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Wednesday, October 03, 2007

Incoherence exposed

Brussels, 3 October. Three case studies highlighting incoherence between the development policies of the EU and its member states were presented yesterday by the EU Coherence Project of the Evert Vermeer Foundation together with Concord, the European NGO Confederation for Relief and Development.

The three areas were illegal logging, biofuels and EPAs. The case studies can be found in full at eucoherence.org.

Logging
According to the report on logging, the lack of action in restricting indirect illegal imports (particularly through China and Russia) causes deforestation and works against EU supported sustainable development in the producing countries. Besides, less than 15 EU member states have adopted legislation ensuring that only sustainable forest products are imported.

Alternative energy
While introducing measures to reduce CO2 emissions by expanding the use of so called biofuels, the EU needs to ensure that the demand for biofuels from its energy policy does not lead to deforestation, degrade food security or raise prices for food commodities. In the case study, five recommendations suggest how the EU can address these problems.

Economic Partnership Agreements
While the EPAs between the EU and the African, Carribean and Pacific countries are planned as an instrument of development, the group was alerted by African partners that EPA negotiations only involve ministries of commerce on the ACP side. It can be questioned therefore if the EPAs will be compliant with the agreement on Policy Coherence for Development, the legal instrument intended to ensure coherence in all areas of EU policy. The case study suggests that the focus for EPAs should remain on the development dimension, it should be possible to omit certain sectors from the agreement, timescales should be flexible and EDF funding should not be used for the implementation of EPAs.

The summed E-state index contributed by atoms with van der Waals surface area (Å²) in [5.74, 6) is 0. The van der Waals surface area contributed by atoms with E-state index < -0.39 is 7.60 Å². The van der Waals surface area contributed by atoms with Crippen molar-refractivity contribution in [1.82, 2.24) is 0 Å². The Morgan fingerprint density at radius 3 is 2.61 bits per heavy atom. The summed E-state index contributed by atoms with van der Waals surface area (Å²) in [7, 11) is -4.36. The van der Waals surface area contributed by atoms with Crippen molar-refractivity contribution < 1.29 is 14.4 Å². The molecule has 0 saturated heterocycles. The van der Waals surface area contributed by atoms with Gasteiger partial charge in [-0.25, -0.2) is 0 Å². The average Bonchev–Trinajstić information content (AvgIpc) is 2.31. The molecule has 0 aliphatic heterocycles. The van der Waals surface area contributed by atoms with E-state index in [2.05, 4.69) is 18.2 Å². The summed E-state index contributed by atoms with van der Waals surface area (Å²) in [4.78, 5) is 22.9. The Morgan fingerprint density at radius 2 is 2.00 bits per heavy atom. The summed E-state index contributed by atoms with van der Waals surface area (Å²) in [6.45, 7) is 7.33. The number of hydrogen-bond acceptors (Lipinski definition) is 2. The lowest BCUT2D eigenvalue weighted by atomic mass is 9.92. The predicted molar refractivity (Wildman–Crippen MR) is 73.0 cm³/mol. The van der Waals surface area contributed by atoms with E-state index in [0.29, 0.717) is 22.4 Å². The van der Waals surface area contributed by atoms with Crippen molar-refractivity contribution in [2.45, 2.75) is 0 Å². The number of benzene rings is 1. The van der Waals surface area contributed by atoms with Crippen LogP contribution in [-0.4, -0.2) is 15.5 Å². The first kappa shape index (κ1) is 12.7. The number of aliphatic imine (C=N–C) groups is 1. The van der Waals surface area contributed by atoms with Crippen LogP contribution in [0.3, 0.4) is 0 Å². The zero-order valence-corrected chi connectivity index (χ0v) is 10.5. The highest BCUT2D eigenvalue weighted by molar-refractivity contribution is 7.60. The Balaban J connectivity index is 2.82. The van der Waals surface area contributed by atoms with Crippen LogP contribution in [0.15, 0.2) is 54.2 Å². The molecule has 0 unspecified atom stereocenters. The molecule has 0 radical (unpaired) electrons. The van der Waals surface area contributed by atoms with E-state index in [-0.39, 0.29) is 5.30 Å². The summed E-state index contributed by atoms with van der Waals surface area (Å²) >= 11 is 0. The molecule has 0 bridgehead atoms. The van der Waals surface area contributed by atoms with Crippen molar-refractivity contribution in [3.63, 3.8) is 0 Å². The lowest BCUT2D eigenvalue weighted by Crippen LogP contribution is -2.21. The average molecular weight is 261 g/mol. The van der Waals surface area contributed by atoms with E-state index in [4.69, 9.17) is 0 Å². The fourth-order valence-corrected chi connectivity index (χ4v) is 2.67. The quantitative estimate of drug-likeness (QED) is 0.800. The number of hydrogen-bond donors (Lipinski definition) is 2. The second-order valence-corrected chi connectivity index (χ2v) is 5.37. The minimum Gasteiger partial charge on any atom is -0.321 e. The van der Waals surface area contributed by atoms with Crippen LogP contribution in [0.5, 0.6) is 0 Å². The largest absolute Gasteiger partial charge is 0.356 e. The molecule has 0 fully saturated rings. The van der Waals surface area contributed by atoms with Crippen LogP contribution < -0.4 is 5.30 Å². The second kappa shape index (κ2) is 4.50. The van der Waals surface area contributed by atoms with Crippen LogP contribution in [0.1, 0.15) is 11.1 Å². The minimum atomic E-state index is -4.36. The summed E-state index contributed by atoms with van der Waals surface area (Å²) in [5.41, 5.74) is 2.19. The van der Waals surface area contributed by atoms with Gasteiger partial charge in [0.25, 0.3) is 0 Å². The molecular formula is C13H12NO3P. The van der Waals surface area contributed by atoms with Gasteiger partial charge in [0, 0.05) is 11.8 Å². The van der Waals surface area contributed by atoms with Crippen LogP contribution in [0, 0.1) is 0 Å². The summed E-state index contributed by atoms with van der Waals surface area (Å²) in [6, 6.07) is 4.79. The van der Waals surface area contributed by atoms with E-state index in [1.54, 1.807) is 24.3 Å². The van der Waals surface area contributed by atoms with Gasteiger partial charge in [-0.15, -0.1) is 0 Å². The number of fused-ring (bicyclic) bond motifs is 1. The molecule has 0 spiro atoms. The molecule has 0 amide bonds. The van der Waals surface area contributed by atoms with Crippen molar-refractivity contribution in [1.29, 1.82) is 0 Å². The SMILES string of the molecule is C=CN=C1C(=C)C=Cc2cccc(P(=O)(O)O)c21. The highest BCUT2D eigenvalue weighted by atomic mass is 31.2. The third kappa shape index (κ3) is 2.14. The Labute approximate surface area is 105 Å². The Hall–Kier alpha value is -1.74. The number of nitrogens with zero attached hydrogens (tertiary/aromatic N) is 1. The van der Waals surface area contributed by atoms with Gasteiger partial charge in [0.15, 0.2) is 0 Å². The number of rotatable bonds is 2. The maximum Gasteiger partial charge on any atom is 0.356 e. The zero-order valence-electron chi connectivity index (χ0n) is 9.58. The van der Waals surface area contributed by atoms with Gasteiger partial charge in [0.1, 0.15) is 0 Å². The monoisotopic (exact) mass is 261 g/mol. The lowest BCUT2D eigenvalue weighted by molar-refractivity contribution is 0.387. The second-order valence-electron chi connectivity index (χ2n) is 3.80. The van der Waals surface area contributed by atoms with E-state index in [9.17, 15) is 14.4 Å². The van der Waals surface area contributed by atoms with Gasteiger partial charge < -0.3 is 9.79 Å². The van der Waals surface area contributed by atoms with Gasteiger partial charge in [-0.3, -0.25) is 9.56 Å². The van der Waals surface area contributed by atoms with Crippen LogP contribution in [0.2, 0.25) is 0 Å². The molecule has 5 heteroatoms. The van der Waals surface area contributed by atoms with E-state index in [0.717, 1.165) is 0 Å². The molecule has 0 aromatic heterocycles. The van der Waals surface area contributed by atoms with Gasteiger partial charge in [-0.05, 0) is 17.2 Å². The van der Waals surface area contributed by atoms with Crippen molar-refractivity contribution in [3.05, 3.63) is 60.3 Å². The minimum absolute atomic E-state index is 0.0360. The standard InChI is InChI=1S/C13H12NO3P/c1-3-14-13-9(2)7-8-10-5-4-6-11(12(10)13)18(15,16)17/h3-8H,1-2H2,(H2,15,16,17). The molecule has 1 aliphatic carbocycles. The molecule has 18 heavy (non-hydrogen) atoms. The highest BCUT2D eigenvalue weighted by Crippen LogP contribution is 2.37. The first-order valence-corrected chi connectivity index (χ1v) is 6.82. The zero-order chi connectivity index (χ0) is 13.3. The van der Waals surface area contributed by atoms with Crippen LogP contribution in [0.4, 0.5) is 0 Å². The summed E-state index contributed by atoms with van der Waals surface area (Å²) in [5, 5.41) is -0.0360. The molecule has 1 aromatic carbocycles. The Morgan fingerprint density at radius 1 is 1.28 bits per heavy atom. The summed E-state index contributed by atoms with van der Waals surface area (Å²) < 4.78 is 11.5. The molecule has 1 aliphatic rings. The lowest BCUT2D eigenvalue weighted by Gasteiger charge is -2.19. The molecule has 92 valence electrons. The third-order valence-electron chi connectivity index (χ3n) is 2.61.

Advocacy
The question remains how to put these cases into practice: how do we anticipate discussions and inform policy makers with the key information for decision making?

Coherence is not so much a technical process but a series of political processes in which one of the challenges is to marshal the 'on the ground' evidence; but in situations where mechanisms to measure the impact of EU countries' policies on developing countries are largely absent.

by Chris Addison

See also Euforic dossier on coherence

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